Disruption in the pipeline: Legal challenges in a digitised oil and gas sector
The oil and gas sector faces a new wave of challenges and opportunities as a result of technological innovation and disruption. Over the coming decades, ever-hastening advances in technology – from machine learning to robotic automation – will have a profound impact on the way that oil and gas reserves are located, extracted, distributed and consumed.
To survive and thrive, oil and gas companies will need to adopt radically new strategies to integrate these new technologies across the value chain whilst continuing to navigate complex regulatory environments, geopolitical risk, disputes and market disruption.
This article considers key legal issues which both incumbent participants and new market entrants will need to navigate effectively in order to succeed in a digitised oil and gas market, be they investors, operators or off-takers.
Data as the new oil?
Effective use of data underpins economic success at all stages of the oil and gas supply chain (see Table 1). Advances in computing speed and capacity will enable companies to collect, analyse and interpret these data in increasingly innovative and powerful ways.
All of these types of data hold significant value. Some data types – such as subsurface data and models – are inherently valuable in and of themselves, given the investment required to generate them. Increasingly, though, the value of data depends on its susceptibility to enhanced processing technologies. For example, large sets of raw data are particularly well-suited to machine learning techniques, which are capable of efficiently identifying patterns and anomalies such as geological faults.
Further data opportunities are presented by combining data sets from third party sources, such as correlating pipeline performance data with weather statistics, or retail and distribution logistics
data with consumer travel patterns. The effective combination of data can expose previously unseen patterns and behaviours. However, the exploitation of such data combinations requires the wider adoption of suitable platforms, common technologies and commercial regimes for sharing and commercialising data.
Dynamically linking data analysis with live operation feeds can generate significant value. For example, data from operating plant and machinery can be used by next-generation software suites which are capable of merging historical and current data sets into dynamic "digital twin" frameworks, such as those used by aircraft engineers. These fully detailed structural simulation models, when combined with live sensor data and machine learning analytics techniques, can provide project operators with unprecedented insight into their assets and the ability to evaluate design and operation improvements safely and efficiently.
The increasing value and vulnerability of non-tangible information and intellectual assets will be central to the future oil and gas legal landscape, and merit careful legal protection to preserve competitive advantage. However, under English law, there is no legal right to "own" data. Instead, companies seeking to protect valuable information must rely on a combination of confidentiality and intellectual property laws together with contractual rights and restrictions. Superimposed on this foundation is a fast-evolving web of data-focussed regulations, notably in relation to data protection and cyber security, and it remains to be seen how such regulations will develop in the future as governments react to the challenges of information governance.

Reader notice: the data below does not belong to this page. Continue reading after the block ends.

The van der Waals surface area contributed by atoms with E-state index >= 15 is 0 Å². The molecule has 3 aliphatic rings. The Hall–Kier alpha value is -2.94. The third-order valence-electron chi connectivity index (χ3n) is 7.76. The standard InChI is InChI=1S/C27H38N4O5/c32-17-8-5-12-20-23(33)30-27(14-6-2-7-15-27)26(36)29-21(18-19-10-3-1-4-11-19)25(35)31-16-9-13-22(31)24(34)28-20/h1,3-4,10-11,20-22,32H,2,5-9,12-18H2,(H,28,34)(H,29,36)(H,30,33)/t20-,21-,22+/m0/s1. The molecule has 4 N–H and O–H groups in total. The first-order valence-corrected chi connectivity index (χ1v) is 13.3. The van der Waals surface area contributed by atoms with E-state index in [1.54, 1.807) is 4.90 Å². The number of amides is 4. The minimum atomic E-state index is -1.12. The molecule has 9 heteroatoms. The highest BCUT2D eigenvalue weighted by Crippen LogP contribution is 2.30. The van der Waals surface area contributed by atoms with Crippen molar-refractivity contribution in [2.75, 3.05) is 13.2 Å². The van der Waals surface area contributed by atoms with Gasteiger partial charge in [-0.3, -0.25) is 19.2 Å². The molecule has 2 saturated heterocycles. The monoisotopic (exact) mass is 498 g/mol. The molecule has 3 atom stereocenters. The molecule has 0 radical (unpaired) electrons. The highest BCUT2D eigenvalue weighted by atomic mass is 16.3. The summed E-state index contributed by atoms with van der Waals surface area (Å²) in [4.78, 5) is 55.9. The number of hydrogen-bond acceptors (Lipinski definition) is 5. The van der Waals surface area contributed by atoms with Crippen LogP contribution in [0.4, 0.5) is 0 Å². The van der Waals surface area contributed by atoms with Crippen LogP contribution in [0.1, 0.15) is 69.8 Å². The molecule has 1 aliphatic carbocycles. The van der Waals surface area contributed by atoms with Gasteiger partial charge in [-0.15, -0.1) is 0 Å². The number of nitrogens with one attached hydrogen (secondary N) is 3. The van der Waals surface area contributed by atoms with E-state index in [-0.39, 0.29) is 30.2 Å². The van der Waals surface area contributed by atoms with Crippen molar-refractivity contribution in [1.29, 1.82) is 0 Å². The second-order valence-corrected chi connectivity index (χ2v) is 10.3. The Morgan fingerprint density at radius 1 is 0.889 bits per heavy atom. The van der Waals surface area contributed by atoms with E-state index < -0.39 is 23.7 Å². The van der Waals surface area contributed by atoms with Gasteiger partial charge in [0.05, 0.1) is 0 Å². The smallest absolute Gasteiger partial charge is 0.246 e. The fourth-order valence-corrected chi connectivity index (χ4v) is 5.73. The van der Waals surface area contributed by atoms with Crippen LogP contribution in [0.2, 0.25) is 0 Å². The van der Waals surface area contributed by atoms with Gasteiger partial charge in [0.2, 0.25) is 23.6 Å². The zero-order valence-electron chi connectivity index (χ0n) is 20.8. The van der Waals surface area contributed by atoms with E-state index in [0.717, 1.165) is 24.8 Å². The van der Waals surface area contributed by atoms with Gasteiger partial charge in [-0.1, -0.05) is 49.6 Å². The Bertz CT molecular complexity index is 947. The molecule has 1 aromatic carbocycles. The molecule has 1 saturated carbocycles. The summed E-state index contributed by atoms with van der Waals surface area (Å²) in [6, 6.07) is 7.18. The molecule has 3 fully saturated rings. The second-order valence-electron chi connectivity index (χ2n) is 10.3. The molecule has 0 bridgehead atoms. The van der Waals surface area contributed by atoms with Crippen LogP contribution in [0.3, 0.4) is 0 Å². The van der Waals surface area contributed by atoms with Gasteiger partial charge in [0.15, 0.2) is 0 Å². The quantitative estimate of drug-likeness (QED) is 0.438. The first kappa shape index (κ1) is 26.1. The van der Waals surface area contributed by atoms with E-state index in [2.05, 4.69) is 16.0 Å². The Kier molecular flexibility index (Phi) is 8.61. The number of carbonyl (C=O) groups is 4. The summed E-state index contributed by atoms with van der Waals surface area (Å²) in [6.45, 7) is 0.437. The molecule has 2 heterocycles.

In order to navigate these conflicting legal issues, it is essential that oil and gas companies map their data flows carefully to identify in detail what data they collect, how and where they process it and the purposes and objectives of such processing. Businesses can then make an informed assessment as to what internal technical and organisational measures to adopt in order to comply with sector-specific regulations – such as restrictions on the export of geological information – as well as to respond effectively to data security incidents. In addition, it will be increasingly essential for stakeholders to invest in cyber-defences which can keep pace with the ever-evolving risks of cyber-attacks.
Rise of the machines
If data is the life blood of oil and gas industry operations, then heavy engineering is its muscle and logistics are its skeleton. The sector is responsible for some of the largest and most sophisticated construction projects on the planet. Oil and gas is an inherently physical industry (see Table 2), and by automating physical tasks, sector stakeholders can improve efficiency, improve safety, circumvent human error and reduce overheads.
Physical assets are also likely to enjoy a longer usable lifespan as predictive and automated maintenance increases the efficiency of both proactive and reactive repairs and upgrades. Disruption of traditional oil and gas operations by autonomous robotics is likely to be considerable.
The key legal issue which arises from any physical process is liability. Who is liable for accidents which may cause extensive damage to property, injury to humans and
HERBERT SMITH FREEHILLS
DISRUPTION IN THE PIPELINE
Table 1 - Key data across the oil and gas supply chain
EXAMPLES OF IMPORTANT DATA
Exploration and appraisal
geological and seismic imaging data from surveys and pilot wells are harvested to assess reservoirs
static data generated by reservoir models and software are used to design field architecture
Drilling and production
live data from rig, downhole and facility sensors are monitored to optimise performance
geospatial data are exploited to optimise routes and location planning
consumption and purchasing patterns and trends are recorded at points of sale and used for marketing and pricing purposes